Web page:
Hand Hygiene Tied Hospital Acquire Infection Activity

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hospital_staff_reminded_to_wash_handsWith significant infections originating at hospitals and costing billions of dollars in medical treatments each year, hospitals are urging patients to speak to their physicians about their hand-washing habits.

Strict hand hygiene is tied to infection reduction in healthcare, according to The Wall Street Journal. So-called “hospital acquired infections” (HAIs)—picked up at hospitals, nursing homes, outpatient surgery centers, and doctors’ offices—are tied to some 100,000 deaths annually and affect more than one million patients, according to the U.S. Centers for Disease Control and Prevention (CDC).

Despite strong education efforts, hospital staff is only complying with hand washing protocols, which involve washing up with soap and water or alcohol-based sanitizer gels, about half of the time, according to the Journal. Two new studies reveal that patients are no more comfortable about asking their medical staff to wash up now than from a decade ago, according to the Journal.

Hospitals have dropped the incidence of some infections in recent years by eliminating unnecessary catheters, washing a patient’s skin before surgery with antibacterial soap, “wash in, wash out” protocols, and designating unidentified staffers to secretly monitor their peers, according to the Journal. In some facilities, merit increases and suspensions are implemented for compliance or for workers who ignore the rules. In fact, 2010 research involving a disciplinary program at the University of Kentucky Medical Center in Lexington revealed that suspending doctors’ privileges led to improved compliance rates.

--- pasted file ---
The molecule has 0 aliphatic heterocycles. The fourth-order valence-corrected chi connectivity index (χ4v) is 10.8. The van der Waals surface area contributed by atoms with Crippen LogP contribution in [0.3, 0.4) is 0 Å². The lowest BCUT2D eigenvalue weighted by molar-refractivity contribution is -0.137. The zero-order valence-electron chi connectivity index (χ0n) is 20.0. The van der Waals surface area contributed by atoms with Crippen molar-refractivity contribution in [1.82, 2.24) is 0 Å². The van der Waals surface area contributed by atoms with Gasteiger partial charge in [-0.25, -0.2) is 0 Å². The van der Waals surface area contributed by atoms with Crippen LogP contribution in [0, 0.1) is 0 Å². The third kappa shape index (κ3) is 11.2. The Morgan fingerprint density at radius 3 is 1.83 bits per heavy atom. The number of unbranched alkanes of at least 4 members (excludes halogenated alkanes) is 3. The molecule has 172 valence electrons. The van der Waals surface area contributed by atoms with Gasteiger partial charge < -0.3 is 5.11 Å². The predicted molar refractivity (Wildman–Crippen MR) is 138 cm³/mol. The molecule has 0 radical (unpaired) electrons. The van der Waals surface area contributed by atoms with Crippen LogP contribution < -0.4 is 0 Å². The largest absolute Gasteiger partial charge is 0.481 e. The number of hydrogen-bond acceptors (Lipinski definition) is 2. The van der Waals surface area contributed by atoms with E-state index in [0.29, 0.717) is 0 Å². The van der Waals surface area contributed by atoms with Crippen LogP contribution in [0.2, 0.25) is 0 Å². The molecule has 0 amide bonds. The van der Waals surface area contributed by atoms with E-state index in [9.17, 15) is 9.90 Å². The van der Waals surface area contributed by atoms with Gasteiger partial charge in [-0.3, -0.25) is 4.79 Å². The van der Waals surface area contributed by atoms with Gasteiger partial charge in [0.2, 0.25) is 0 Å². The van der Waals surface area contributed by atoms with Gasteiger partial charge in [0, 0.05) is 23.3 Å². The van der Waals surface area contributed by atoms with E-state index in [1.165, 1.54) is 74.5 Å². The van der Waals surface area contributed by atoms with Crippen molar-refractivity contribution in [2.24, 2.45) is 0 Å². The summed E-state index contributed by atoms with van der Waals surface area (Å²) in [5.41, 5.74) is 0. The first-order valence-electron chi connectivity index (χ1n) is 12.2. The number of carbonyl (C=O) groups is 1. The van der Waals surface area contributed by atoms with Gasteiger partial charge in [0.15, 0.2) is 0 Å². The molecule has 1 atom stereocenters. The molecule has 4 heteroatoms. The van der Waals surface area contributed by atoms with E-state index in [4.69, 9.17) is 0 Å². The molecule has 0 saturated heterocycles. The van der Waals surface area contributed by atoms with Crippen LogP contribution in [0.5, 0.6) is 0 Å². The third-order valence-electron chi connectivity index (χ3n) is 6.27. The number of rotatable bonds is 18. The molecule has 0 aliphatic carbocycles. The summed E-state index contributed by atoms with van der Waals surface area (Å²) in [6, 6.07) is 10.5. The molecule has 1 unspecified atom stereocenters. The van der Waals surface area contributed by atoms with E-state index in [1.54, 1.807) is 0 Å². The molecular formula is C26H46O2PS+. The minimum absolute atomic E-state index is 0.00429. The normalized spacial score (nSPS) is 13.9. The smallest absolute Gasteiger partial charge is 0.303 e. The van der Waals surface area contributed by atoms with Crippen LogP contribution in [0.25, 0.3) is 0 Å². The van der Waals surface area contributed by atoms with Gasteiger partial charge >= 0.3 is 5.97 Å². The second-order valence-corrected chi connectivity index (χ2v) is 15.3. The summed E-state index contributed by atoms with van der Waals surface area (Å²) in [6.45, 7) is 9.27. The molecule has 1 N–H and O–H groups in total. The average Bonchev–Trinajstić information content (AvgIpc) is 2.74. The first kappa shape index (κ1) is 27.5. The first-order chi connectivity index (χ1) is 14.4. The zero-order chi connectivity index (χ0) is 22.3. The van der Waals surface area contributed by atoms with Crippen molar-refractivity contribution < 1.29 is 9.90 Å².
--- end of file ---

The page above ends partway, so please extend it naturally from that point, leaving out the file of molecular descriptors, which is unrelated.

Some hospitals rely on electronic sensors, thermal imaging, and video cameras to monitor hand hygiene; some issue badges that wirelessly record use of hand hygiene stations prior to entering a patient room; and some systems involve patients and electronic alerts that serve as reminders to staff and patients, the Journal reported.

The CDC released 16,000 copies of a video, entitled “Hand Hygiene Saves Lives,” meant for patient viewing at admission to help patients become more proactive in their care, the Journal reported. The video has been tied to an increase in patients requesting that their health care providers wash their hands treatment. “Hand hygiene is probably the most important thing health-care workers can do to protect their patients from infection,” John Jernigan, director of the CDC’s hospital infection-prevention efforts, and who appears in the video, told the Journal. According to Jernigan, when patients speak up, “a culture of safety,” is created.

HAIs contracted during medical treatment cost about $9.8 billion annually, according to research just published in JAMA Internal Medicine. The researchers reviewed published data from 1998 through April 2013; costs were adjusted for inflation into 2012 dollars.

The CDC also said that, in 2009, about one out of 20 hospital patients contracted an HAI during treatment, according to CBSNews.com. The JAMA report found that surgical site infections, infections of the bloodstream tied to central lines, pneumonia associated with a ventilator, urinary tract infections resulting from catheter use, and the particularly virulent C. difficle were also to blame, noted CBSNews.com.

According to the journal Clinical Infectious Diseases, Staphylococcus epidermidis (S. epidermidis) is just one type of HAI, which is also resistant to a number of antibiotics.

Staphylococcus infections, specifically MRSA, a type of staph that causes infections resistant to most antibiotics, sickens tens of thousands of Americans annually. MRSA can spread quickly and can lead to respiratory failure, surgeries, vital organ damage, and loss of limbs and hearing. About 100,000 cases of invasive MRSA occur each year in the U.S., according to the CDC; most occur in hospitals and other health-care settings. In the U.S., MRSA kills some 20,000 people annually.